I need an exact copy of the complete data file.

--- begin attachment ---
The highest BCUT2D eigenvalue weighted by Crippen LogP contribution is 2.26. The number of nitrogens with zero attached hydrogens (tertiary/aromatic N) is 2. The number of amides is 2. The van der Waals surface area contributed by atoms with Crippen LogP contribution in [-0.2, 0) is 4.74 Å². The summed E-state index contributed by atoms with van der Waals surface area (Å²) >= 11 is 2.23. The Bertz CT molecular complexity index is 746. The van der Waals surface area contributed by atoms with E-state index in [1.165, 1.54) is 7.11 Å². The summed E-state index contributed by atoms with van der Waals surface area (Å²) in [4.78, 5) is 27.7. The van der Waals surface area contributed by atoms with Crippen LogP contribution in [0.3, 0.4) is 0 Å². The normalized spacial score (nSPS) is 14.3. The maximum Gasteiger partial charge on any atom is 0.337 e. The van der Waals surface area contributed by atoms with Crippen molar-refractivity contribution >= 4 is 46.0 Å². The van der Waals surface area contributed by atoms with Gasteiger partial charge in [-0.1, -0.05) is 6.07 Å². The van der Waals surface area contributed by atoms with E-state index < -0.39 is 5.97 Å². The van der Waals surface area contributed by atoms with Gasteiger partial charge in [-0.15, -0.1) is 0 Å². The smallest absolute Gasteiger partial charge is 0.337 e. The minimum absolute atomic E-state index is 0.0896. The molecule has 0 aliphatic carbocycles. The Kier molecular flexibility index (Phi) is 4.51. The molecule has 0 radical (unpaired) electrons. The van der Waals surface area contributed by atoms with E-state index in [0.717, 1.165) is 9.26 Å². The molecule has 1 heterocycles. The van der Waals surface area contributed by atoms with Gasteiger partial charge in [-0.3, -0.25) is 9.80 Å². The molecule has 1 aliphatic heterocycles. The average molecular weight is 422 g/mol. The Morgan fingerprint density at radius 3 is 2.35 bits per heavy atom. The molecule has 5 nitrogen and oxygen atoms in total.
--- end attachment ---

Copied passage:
The highest BCUT2D eigenvalue weighted by Crippen LogP contribution is 2.26. The number of nitrogens with zero attached hydrogens (tertiary/aromatic N) is 2. The number of amides is 2. The van der Waals surface area contributed by atoms with Crippen LogP contribution in [-0.2, 0) is 4.74 Å². The summed E-state index contributed by atoms with van der Waals surface area (Å²) >= 11 is 2.23. The Bertz CT molecular complexity index is 746. The van der Waals surface area contributed by atoms with E-state index in [1.165, 1.54) is 7.11 Å². The summed E-state index contributed by atoms with van der Waals surface area (Å²) in [4.78, 5) is 27.7. The van der Waals surface area contributed by atoms with Crippen LogP contribution in [0.3, 0.4) is 0 Å². The normalized spacial score (nSPS) is 14.3. The maximum Gasteiger partial charge on any atom is 0.337 e. The van der Waals surface area contributed by atoms with Crippen molar-refractivity contribution >= 4 is 46.0 Å². The van der Waals surface area contributed by atoms with Gasteiger partial charge in [-0.1, -0.05) is 6.07 Å². The van der Waals surface area contributed by atoms with E-state index < -0.39 is 5.97 Å². The van der Waals surface area contributed by atoms with Gasteiger partial charge in [-0.15, -0.1) is 0 Å². The smallest absolute Gasteiger partial charge is 0.337 e. The minimum absolute atomic E-state index is 0.0896. The molecule has 0 aliphatic carbocycles. The Kier molecular flexibility index (Phi) is 4.51. The molecule has 0 radical (unpaired) electrons. The van der Waals surface area contributed by atoms with E-state index in [0.717, 1.165) is 9.26 Å². The molecule has 1 heterocycles. The van der Waals surface area contributed by atoms with Gasteiger partial charge in [-0.3, -0.25) is 9.80 Å². The molecule has 1 aliphatic heterocycles. The average molecular weight is 422 g/mol. The Morgan fingerprint density at radius 3 is 2.35 bits per heavy atom. The molecule has 5 nitrogen and oxygen atoms in total.